Nigella Lawson's Wide Noodles with Lamb Shank in Aromatic Broth
While I could never have a recipe in any book I wrote that I didn’t love inordinately, this is just one of those special ones that fill me with a sense of glad-hearted awe. It’s not too much to claim for it: it’s almost ridiculously easy to make – I relish the quiet ceremony of its slow-cooking preparation – and is both comforting and enlivening to eat. I don’t know how it came to me, but I think that a visit to Master Wei in London, with its glorious bowls of punchily spiced aromatic broth and handmade biang biang noodles, might have had something to do with it, even if not entirely consciously. I didn’t set out to replicate what I’d eaten there, but I was hungering for something to deliver up exactly that combination of chilli-hot intensity and shoulder-lowering serenity. And while I haven’t been cooking it for long, my children already ask me for it regularly when we’re planning an evening together. It’s bowlfood at its best. You do need to plan for it, as the gorgeous broth has to be made a day in advance (longer if you want), but it’s a very straightforward procedure once you’ve got the key ingredients in stock. And gochujang, that fermented Korean red chilli paste that provides rich, rounded depth as well as heat, is the magic ingredient here. While it may not be a new enthusiasm, it is an enduring one. I recommend you get it for adding both oomph and umami to chilli, shepherd’s pie, mayonnaise, soups and stews. Here, however, it simply makes for a broth of such complexity, you’d think a thousand and one exactingly calibrated spices went into it. If you can’t get hold of gochujang, I dare say a teaspoon of dried chilli flakes would serve as a stand-in; it certainly would bring the heat (stir miso into the broth before eating).
Nigella's essay on this dish continues in Cook, Eat, Repeat.
|1 ltr||cold water|
|1 x 15ml tbsp||gochujang paste|
|2 tsp||sea salt flakes (or 1 tsp fine sea salt)|
|1 tsp||allspice berries|
|1 tsp||cumin seeds|
|1||carrot (approx. 125g)|
|2||fat cloves of garlic|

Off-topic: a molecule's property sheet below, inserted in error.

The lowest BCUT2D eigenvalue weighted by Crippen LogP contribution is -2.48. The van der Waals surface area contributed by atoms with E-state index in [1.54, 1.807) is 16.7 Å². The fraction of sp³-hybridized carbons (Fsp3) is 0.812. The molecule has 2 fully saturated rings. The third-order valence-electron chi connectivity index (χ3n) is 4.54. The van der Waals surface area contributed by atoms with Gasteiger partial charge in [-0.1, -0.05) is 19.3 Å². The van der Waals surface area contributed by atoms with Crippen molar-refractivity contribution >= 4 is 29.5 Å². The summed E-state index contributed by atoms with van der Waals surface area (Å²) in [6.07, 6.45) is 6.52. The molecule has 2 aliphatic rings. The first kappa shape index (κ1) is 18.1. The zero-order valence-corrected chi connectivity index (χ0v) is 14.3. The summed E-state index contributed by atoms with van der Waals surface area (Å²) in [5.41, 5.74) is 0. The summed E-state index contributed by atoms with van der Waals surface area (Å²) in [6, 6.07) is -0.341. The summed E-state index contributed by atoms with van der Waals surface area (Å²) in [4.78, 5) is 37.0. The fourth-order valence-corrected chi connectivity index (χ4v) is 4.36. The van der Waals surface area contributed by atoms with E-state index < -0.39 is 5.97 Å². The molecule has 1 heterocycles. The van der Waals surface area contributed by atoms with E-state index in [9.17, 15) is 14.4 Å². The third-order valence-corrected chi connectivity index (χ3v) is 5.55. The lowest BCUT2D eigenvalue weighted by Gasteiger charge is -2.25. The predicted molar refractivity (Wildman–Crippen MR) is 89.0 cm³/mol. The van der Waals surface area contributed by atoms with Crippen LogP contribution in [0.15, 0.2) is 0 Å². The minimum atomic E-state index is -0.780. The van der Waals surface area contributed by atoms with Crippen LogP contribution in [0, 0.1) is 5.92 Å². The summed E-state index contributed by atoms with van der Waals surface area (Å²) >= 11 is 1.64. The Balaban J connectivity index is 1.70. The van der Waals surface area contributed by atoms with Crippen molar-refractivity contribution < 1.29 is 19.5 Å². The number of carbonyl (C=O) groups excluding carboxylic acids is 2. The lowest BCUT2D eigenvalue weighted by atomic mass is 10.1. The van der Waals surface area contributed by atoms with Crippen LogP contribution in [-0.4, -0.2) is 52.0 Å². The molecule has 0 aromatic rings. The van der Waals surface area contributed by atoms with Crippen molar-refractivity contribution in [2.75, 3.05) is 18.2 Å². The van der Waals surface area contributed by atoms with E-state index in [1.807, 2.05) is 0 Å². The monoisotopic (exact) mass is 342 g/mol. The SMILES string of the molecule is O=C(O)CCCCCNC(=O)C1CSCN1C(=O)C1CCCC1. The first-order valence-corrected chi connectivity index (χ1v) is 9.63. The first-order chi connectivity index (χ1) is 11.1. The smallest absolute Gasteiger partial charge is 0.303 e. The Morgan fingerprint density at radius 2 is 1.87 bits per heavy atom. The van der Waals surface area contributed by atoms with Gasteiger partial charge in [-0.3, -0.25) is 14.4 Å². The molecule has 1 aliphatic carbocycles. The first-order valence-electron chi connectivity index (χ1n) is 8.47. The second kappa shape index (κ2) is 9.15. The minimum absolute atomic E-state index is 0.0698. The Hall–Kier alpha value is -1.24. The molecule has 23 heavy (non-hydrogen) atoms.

|70g||banana shallots (2 smallish or 1 large) or ½ an onion|
|175g||pappardelle (not egg pappardelle) or other wide noodles|
|Chilli Crisp oil (Chinese condiment)|
You will need: a small casserole with a tightly fitting lid.
1. Heat the oven to 150°C/130°C Fan. Pour the litre of water into a small casserole with a tightly fitting lid (I use one of 20cm diameter) and stir in the gochujang paste until dissolved, then add the salt, allspice, cumin seeds and star anise. Now add the lamb shank to the pot, and put over medium heat.
2. Cut the ginger into coins and add to the pot as well, along with the carrot, peeled (if you want) and cut into four, the garlic cloves, bruised with the flat of a wide-bladed knife, and the shallots, cut in half, though there is no need to peel them. In fact, I don’t bother to peel anything. Once everything’s in the pan, the lamb shank should be just covered. If it isn’t, add some more water.
3. Once it’s come to the boil, clamp on the lid and cook in the oven for 2–2½ hours, by which time the meat should be very tender indeed, and ready to fall off the bone.
4. Using tongs, transfer the lamb shank to a large-ish bowl, then strain the liquid over it. Leave to cool, then refrigerate overnight.
5. The next day, remove the solidified fat, and shred the meat – not too finely, you don’t want stringiness – into a small saucepan, pouring over the liquid, and in another pan, large enough to take the pasta and cabbage, bring water to the boil.
6. Shred the cabbage. When the water’s come to the boil, add salt, and turn the heat on very low under the pan of lamb and its broth so that it warms gently, though you do want it to be piping hot by the time the pasta and cabbage are cooked.
7. Add the pappardelle to the boiling salted water and when it’s 3 minutes away from its full cooking time (check the packet for instructions) add the cabbage and stir well. When both cabbage and pasta are cooked, drain, then divide between two noodle bowls.
8. Using a slotted spoon, lift out the hot lamb and share between the two bowls, then ladle the broth on top. If you have any of the crispy chilli oil add 1 teaspoon or so to each bowl, and take both bowls to the table, making sure you come back for the Chilli Crisp oil, so you can add more as you eat.